Botswana Diamonds Plc on Thursday revealed it has made an offer for the liquidated BCL’s shares in Maibwe Diamonds, a joint venture project in which BOD has hailed as a potential diamond mining site with upside opportunities.
BCL mine group which was placed under liquidation in 2016 is disposing its 51 percent stake in the project. While the details of the proposed offer have not been made public, Botswana Diamonds has previously bid for BCL’s shares at P4 million, representing the amount BCL spent in the project. BCL did not accept the offer and instead they brought in a team of consultants to produce a prospectus to lure other investors to buy the shares. So far BCL has not been able to sell its stake.
“We have put in an offer to the liquidator of BCL and we hope to get a response in the next few months,” Botswana Diamonds managing director James Campbell told a mining conference held in Gaborone this week.
In 2013 Botswana Diamonds signed a joint venture with Brightstone Mining on the Gope block located in Kahalari. BCL subsequently took over the block in 2015 and created Maibwe Diamonds. The Maibwe project consists of a block of ten licenses, which are located in the Central Kalahari region of the country. The area is deemed highly prospective for diamond discoveries. Four kimberlites containing diamonds were discovered in 2015 by BCL, the majority shareholder and operator.
Other partners include local Botswana group Future Minerals (20 percent ownership stake) and private South African venture Siseko (29 percent ownership stake), in which Botswana Diamonds has a 51 percent ownership stake. Therefore, Botswana Diamonds has a net 15 percent interest carry through its exploration work in the project.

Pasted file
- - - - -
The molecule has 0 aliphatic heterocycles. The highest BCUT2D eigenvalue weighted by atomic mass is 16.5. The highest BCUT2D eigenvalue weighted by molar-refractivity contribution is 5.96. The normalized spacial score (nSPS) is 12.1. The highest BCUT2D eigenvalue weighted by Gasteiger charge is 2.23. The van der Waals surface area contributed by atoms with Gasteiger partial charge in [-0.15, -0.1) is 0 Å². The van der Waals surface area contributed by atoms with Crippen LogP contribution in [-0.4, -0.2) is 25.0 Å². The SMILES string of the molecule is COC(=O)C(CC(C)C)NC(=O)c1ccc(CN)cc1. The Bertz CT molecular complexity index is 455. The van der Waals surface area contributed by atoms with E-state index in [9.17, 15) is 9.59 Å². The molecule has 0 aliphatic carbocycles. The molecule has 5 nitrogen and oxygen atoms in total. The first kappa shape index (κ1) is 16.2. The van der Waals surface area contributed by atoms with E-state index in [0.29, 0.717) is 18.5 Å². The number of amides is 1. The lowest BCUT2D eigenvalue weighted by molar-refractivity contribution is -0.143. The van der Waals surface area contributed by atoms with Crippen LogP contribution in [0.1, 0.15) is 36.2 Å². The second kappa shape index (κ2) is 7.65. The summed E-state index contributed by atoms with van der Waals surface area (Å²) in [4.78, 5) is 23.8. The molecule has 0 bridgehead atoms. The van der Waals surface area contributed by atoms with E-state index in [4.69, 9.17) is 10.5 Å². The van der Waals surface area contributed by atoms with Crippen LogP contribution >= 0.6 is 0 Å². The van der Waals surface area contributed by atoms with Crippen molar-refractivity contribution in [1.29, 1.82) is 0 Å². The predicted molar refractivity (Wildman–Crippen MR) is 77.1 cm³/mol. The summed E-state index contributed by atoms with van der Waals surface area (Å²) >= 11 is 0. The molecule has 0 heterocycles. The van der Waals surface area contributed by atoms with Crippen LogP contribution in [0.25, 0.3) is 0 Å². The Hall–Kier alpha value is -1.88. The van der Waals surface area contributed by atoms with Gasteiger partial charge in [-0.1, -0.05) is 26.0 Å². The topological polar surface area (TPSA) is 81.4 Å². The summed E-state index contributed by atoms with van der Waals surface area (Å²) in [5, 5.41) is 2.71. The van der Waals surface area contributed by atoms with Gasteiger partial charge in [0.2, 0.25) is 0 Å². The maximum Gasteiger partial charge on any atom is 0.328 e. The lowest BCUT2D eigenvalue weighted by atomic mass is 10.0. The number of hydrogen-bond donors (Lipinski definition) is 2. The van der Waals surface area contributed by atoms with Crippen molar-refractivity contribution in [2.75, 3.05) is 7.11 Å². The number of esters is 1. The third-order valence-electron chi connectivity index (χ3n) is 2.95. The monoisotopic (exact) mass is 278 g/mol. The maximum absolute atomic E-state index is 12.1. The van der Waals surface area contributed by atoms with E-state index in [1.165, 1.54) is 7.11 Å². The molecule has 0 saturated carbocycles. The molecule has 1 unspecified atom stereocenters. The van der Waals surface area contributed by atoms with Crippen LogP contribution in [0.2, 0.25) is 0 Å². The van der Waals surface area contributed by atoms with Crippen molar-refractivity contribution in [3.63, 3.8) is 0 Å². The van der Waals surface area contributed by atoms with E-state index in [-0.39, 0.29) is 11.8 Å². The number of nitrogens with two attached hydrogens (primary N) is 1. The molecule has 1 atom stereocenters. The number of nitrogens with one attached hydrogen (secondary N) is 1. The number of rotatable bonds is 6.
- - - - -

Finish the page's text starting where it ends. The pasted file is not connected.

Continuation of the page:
Botswana Diamonds is one of the most prolific diamond exploration and project development companies that holds exploration licences in Botswana and South Africa. Recently the company’s chairman said there is huge potential at Maibwe project, a development that could see the company finally going into production and becoming a producer of gem diamonds.
John Teeling, Botswana Diamonds chairman, said of all their ongoing projects at various stages, Maibwe presents an upside opportunity after preliminary findings revealed kimberlites which are diamondiferous. Teeling was the founder of African Diamonds, which discovered the AK6 mine in Botswana, a venture that eventually became Lucara’s famous Karowe Mine. The Lucara Diamond Corp. takeover of African Diamonds in 2010 was worth approximately $90 million.
The veteran explorer says he would like to move beyond exploration and go in deep into production. “I would like to be in production. At this point, instead of being an explorer, I would like to be a producer. We would like to get to production. So, if we are able to, we think we will.”
By making a second bid for BCL’s stake in Maibwe, Botswana Diamonds is showing no intention of giving up on a potential honey pot, and if it secures BLC’s shares it will become the major shareholder, putting it firmly in control. Moreover, the exploration company is said to be looking at expanding its footprint in Southern Africa.
In May, Botswana Diamonds teamed up with Vast Resources, a mining and resource development firm, to explore for diamonds in Zimbabwe. This is in addition to other joint projects the company is focused on. In South Africa, Botswana Diamonds is working on two projects; a prospecting license for the Mooikloof asset, adjacent to the Oaks mine-which De Beers owned, and close to another De Beers mine ÔÇô Venetia.
The diamond exploring firm has also received its technical valuation of Thorny River project, also based in South Africa. The results show the deposit holds between 1.2 million and 2 million tons of kimberlite, estimated to be worth $120 and $220 per carat.
“Significant progress has been made on our joint-venture projects in South Africa,” Teeling said. “We are pleased to finally be awarded the Mooikloof concession. The pipe is historically estimated at 2.5 hectares in size, and contains diamonds.”